Why bother with spiritual discernment?

Discovering how our hearts have been broken allows the divine physician to heal us so we can produce fruit that endures to eternity

By Father William Watson

 Banner in Catholic school
Seventh-grade students Sophia Elliott (front), Allison Schemm, Sheila Hendrickson, Mikyhial Clarke, and Eric Acevedo walk by the schools banner at Pope John Paul II School in Wilmington, Del., April 13. (CNS photo/Don Blake, The Dialog)

 

Some who have followed past columns in this series may wonder about the practical importance of spiritual discernment in our daily lives. Does the spiritual battle between the divine-inspirer and the enemy of human nature make any difference in how I live my life?

A story reported in the news media might help. A teenager won a court case, forcing a public high school to remove a banner in the school’s gym that referred to “Our Heavenly Father.” The student, a baptized Roman Catholic, stopped believing in God at age 10 when the student’s mother fell ill.

A wounded, broken heart
“I had always been told that if you pray, God will always be there when you need him,” the student said. “And it didn’t happen for me, and I doubted it had happened for anybody else. So yeah, I think that was just like the last step, and after that I just really didn’t believe any of it.”

Much of the media framed the story as a legal and constitutional fight to prevent state-sponsored religion. But another plotline can be detected in this story. The student is opposing religious expression because of deep childhood wounds.

At the bottom of this story is a deeply wounded heart. The student’s mother fell ill and “God did not listen” to a prayer for healing. If we look only on the surface, we see a determined and fearless youth standing up against the wrath of classmates and townspeople to defend constitutional rights.

This may be the beginning of a lifelong crusade, and the enemy of human nature will urge this person on in this fight, distracted from the interior wound so it cannot be healed. And so it is with all of us.

Unless we “wake up” to our spiritual nature, we are blind to our emotional and intellectual defense systems. The defenses of pride and their adult intellectual justifications conceal the fear and pain of a 10-year-old child’s broken heart.

Three lines of attack
The enemy of human nature uses three principal attack strategies to obstruct our spiritual progress. All three use elements of our life story as weapons against us: our unconscious fears, our psychological and spiritual vulnerabilities and our long-standing addictions.

Ignatius learned the three attack strategies during his own conversion process. These strategies are designed to confound, discourage and deceive individuals committed to spiritual growth. The primary weapon in all three strategies is fear.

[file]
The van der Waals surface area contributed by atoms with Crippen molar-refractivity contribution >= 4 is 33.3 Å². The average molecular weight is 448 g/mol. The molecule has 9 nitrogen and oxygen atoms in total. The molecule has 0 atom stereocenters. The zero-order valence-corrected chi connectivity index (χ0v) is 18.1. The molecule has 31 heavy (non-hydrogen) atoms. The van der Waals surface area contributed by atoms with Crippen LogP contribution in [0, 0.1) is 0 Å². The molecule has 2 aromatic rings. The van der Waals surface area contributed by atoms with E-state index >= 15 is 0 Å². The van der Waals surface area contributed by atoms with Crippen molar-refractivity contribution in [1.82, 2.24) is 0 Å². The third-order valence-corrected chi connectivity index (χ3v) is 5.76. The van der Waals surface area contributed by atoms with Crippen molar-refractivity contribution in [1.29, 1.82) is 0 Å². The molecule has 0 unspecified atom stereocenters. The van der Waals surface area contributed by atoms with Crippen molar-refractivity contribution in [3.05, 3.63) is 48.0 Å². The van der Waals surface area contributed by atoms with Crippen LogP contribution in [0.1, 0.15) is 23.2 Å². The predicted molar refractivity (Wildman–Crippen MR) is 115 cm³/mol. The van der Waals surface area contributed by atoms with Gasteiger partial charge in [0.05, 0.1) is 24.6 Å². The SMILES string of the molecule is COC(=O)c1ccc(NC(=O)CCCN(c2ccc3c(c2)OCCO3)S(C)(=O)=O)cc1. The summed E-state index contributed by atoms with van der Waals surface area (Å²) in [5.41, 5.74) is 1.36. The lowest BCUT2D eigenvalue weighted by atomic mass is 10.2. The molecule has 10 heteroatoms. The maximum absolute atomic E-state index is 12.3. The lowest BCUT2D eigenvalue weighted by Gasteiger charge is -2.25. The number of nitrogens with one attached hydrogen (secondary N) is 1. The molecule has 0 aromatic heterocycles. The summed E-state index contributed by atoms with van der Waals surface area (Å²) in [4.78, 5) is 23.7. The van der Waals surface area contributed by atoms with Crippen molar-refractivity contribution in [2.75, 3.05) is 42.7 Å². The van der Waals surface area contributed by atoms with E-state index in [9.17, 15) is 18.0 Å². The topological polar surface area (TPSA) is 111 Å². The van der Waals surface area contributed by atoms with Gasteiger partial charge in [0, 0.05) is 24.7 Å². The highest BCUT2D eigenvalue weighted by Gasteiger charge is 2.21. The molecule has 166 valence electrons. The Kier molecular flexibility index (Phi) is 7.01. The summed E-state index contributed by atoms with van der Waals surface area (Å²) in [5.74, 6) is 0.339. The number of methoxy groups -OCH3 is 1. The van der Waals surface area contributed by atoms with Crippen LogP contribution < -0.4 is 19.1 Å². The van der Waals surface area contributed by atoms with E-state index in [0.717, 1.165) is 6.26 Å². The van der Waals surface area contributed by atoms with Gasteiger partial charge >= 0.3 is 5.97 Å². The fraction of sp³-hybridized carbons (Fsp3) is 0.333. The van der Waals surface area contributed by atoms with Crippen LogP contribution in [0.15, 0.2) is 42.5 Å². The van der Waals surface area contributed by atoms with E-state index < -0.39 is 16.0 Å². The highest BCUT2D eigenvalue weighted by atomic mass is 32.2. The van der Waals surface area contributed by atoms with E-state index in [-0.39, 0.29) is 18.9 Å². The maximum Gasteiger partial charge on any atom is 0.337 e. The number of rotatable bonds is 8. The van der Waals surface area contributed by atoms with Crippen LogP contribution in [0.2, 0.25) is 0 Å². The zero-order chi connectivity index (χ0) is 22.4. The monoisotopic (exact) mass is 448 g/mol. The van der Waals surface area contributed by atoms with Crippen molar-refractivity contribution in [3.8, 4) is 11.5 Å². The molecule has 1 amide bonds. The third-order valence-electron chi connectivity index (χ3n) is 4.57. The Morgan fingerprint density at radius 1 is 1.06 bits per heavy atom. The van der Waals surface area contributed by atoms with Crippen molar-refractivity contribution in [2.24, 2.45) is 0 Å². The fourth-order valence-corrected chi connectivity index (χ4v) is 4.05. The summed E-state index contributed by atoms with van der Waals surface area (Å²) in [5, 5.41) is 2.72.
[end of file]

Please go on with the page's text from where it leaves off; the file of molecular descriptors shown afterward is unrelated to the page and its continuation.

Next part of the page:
The first strategy is direct fear and “panic attacks.” If you stay committed to the process of uprooting vices, sins, addictions and destructive habits from your life and heart, you may suffer waves of fear and panic. These are meant to turn you away from the healing process.

Those committed to growing in holiness will also confront a second strategy: narcissism and false values masquerading as true love and authentic values. The enemy can portray our narcissism as authentic love and vices as positive values, but these false loves are only mirages for our parched and anxious hearts. Instead of providing lasting peace, these illusions merely intensify our longings, self-deception and self-preoccupation.

The third line of attack is directed at the spiritual and psychological wounds that make you most vulnerable. The enemy’s purpose is to keep your emotional and intellectual defenses firmly in place, hardening your judgments. This keeps your conscience dark and your true human nature hidden. This third strategy is perhaps the most insidious. This is the way the enemy manipulated the young “atheist,” and it is often the way the enemy of human nature manipulates us as well.

Fruit that endures to eternity
Like the teenage crusader, many people fighting apparently noble causes might only be terrified, wounded children running away from their pain. One thinks of St. Paul’s attacks on the church before his conversion. At the opening of the Acts of the Apostles, Saul witnessed the murder of Stephen, and went on to crusade against all followers of the Way. (see Acts 9:1-2)

The enemy of human nature manipulated Saul’s anger, cloaking his homicidal rage in religious justifications. Fear was likely at the root of Saul’s rage. It is possible that fear was also a driving force in St. Ignatius’ life when, against the advice of others, he engaged in a futile battle that nearly ended his life.

Much of the violence perpetrated between persons, groups and countries in our own day is generated by wounded hearts seeking revenge for their suffering (consciously or otherwise).

In your own discernment, observe how the enemy of human nature instigates intellectual arguments, fosters a sense of injustice and promotes defiance against legitimate authority. Ask the Lord, “What motivates my crusade (or crusades)? Where do I hurt?” Ask the Lord to help you heal, receive forgiveness and forgive others so that you may spend the energy of your life producing fruit that endures to eternity.  

Jesuit Father William M. Watson is the founder of Seattle’s Sacred Story Institute (www.sacredstory.net). Read past columns here.

Northwest Catholic - June 2014